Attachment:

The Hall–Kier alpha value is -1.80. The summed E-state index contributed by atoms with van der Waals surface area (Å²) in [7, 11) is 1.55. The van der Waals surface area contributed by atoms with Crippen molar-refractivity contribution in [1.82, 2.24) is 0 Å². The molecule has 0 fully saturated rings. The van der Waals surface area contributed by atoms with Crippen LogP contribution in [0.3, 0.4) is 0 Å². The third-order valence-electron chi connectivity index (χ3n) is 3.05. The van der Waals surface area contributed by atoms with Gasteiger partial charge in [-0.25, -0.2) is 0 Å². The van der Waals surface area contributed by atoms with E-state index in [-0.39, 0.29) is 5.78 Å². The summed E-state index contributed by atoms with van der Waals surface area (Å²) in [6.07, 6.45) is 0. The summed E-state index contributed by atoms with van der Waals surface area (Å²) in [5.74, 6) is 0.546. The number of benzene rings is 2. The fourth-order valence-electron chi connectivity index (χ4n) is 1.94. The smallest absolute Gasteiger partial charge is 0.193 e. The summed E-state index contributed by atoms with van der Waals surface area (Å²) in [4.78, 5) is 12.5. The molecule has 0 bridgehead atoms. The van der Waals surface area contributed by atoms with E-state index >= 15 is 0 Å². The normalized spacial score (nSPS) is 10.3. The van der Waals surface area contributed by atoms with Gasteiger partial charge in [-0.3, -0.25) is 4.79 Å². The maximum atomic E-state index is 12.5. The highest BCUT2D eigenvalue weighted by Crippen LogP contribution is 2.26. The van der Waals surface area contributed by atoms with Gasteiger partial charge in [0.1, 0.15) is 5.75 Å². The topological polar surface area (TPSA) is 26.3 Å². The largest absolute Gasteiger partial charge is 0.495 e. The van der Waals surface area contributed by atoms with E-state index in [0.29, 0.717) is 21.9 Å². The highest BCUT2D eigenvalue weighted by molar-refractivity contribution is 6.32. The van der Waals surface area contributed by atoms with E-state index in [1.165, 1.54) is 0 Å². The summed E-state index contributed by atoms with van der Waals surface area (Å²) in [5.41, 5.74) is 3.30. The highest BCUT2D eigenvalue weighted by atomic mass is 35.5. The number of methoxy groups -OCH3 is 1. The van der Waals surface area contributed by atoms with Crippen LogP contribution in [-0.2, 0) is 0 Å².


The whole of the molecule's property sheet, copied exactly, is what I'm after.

The Hall–Kier alpha value is -1.80. The summed E-state index contributed by atoms with van der Waals surface area (Å²) in [7, 11) is 1.55. The van der Waals surface area contributed by atoms with Crippen molar-refractivity contribution in [1.82, 2.24) is 0 Å². The molecule has 0 fully saturated rings. The van der Waals surface area contributed by atoms with Crippen LogP contribution in [0.3, 0.4) is 0 Å². The third-order valence-electron chi connectivity index (χ3n) is 3.05. The van der Waals surface area contributed by atoms with Gasteiger partial charge in [-0.25, -0.2) is 0 Å². The van der Waals surface area contributed by atoms with E-state index in [-0.39, 0.29) is 5.78 Å². The summed E-state index contributed by atoms with van der Waals surface area (Å²) in [6.07, 6.45) is 0. The summed E-state index contributed by atoms with van der Waals surface area (Å²) in [5.74, 6) is 0.546. The number of benzene rings is 2. The fourth-order valence-electron chi connectivity index (χ4n) is 1.94. The smallest absolute Gasteiger partial charge is 0.193 e. The summed E-state index contributed by atoms with van der Waals surface area (Å²) in [4.78, 5) is 12.5. The molecule has 0 bridgehead atoms. The van der Waals surface area contributed by atoms with E-state index >= 15 is 0 Å². The normalized spacial score (nSPS) is 10.3. The van der Waals surface area contributed by atoms with Gasteiger partial charge in [-0.3, -0.25) is 4.79 Å². The maximum atomic E-state index is 12.5. The highest BCUT2D eigenvalue weighted by Crippen LogP contribution is 2.26. The van der Waals surface area contributed by atoms with Gasteiger partial charge in [0.1, 0.15) is 5.75 Å². The topological polar surface area (TPSA) is 26.3 Å². The largest absolute Gasteiger partial charge is 0.495 e. The van der Waals surface area contributed by atoms with E-state index in [0.29, 0.717) is 21.9 Å². The highest BCUT2D eigenvalue weighted by molar-refractivity contribution is 6.32. The van der Waals surface area contributed by atoms with E-state index in [1.165, 1.54) is 0 Å². The summed E-state index contributed by atoms with van der Waals surface area (Å²) in [5.41, 5.74) is 3.30. The highest BCUT2D eigenvalue weighted by atomic mass is 35.5. The number of methoxy groups -OCH3 is 1. The van der Waals surface area contributed by atoms with Crippen LogP contribution in [-0.2, 0) is 0 Å².